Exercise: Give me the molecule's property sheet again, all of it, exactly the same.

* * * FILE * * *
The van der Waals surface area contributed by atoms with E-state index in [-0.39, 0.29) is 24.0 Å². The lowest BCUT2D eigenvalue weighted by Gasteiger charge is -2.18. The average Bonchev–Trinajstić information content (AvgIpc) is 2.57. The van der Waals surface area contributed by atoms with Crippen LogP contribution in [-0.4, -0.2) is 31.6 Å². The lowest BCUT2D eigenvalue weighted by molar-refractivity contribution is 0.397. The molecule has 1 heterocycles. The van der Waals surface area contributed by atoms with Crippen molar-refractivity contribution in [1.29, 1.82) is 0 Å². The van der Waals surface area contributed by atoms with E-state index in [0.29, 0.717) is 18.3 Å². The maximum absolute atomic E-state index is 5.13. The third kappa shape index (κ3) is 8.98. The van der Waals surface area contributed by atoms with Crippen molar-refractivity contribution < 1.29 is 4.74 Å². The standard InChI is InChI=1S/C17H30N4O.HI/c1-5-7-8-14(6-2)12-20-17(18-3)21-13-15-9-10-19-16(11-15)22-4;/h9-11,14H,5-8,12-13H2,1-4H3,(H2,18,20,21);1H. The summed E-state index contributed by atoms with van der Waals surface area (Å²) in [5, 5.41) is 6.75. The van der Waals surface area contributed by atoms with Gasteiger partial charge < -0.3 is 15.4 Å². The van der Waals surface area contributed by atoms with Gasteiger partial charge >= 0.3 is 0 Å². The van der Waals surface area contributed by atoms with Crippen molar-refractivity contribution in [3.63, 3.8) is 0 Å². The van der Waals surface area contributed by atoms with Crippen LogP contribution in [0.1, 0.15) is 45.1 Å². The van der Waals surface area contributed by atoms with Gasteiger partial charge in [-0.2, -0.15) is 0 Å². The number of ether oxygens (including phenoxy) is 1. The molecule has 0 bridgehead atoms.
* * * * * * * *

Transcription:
The van der Waals surface area contributed by atoms with E-state index in [-0.39, 0.29) is 24.0 Å². The lowest BCUT2D eigenvalue weighted by Gasteiger charge is -2.18. The average Bonchev–Trinajstić information content (AvgIpc) is 2.57. The van der Waals surface area contributed by atoms with Crippen LogP contribution in [-0.4, -0.2) is 31.6 Å². The lowest BCUT2D eigenvalue weighted by molar-refractivity contribution is 0.397. The molecule has 1 heterocycles. The van der Waals surface area contributed by atoms with Crippen molar-refractivity contribution in [1.29, 1.82) is 0 Å². The van der Waals surface area contributed by atoms with E-state index in [0.29, 0.717) is 18.3 Å². The maximum absolute atomic E-state index is 5.13. The third kappa shape index (κ3) is 8.98. The van der Waals surface area contributed by atoms with Crippen molar-refractivity contribution < 1.29 is 4.74 Å². The standard InChI is InChI=1S/C17H30N4O.HI/c1-5-7-8-14(6-2)12-20-17(18-3)21-13-15-9-10-19-16(11-15)22-4;/h9-11,14H,5-8,12-13H2,1-4H3,(H2,18,20,21);1H. The summed E-state index contributed by atoms with van der Waals surface area (Å²) in [5, 5.41) is 6.75. The van der Waals surface area contributed by atoms with Gasteiger partial charge < -0.3 is 15.4 Å². The van der Waals surface area contributed by atoms with Gasteiger partial charge >= 0.3 is 0 Å². The van der Waals surface area contributed by atoms with Crippen molar-refractivity contribution in [3.63, 3.8) is 0 Å². The van der Waals surface area contributed by atoms with Crippen LogP contribution in [0.1, 0.15) is 45.1 Å². The van der Waals surface area contributed by atoms with Gasteiger partial charge in [-0.2, -0.15) is 0 Å². The number of ether oxygens (including phenoxy) is 1. The molecule has 0 bridgehead atoms.